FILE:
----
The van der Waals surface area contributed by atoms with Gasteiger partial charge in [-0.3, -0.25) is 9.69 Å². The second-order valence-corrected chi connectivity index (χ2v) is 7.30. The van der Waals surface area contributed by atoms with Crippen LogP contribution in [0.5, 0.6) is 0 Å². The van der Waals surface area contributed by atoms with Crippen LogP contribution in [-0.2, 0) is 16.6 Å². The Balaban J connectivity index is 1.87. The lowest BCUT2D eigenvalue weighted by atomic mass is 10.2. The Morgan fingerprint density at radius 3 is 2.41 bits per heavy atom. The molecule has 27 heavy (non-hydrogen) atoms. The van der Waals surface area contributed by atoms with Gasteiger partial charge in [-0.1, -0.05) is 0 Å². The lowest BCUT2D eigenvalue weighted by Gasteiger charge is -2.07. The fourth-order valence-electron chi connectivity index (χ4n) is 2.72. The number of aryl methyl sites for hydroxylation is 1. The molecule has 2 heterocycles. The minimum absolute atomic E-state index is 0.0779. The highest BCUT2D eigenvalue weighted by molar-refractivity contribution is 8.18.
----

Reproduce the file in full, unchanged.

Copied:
The van der Waals surface area contributed by atoms with Gasteiger partial charge in [-0.3, -0.25) is 9.69 Å². The second-order valence-corrected chi connectivity index (χ2v) is 7.30. The van der Waals surface area contributed by atoms with Crippen LogP contribution in [0.5, 0.6) is 0 Å². The van der Waals surface area contributed by atoms with Crippen LogP contribution in [-0.2, 0) is 16.6 Å². The Balaban J connectivity index is 1.87. The lowest BCUT2D eigenvalue weighted by atomic mass is 10.2. The Morgan fingerprint density at radius 3 is 2.41 bits per heavy atom. The molecule has 27 heavy (non-hydrogen) atoms. The van der Waals surface area contributed by atoms with Gasteiger partial charge in [-0.1, -0.05) is 0 Å². The lowest BCUT2D eigenvalue weighted by Gasteiger charge is -2.07. The fourth-order valence-electron chi connectivity index (χ4n) is 2.72. The number of aryl methyl sites for hydroxylation is 1. The molecule has 2 heterocycles. The minimum absolute atomic E-state index is 0.0779. The highest BCUT2D eigenvalue weighted by molar-refractivity contribution is 8.18.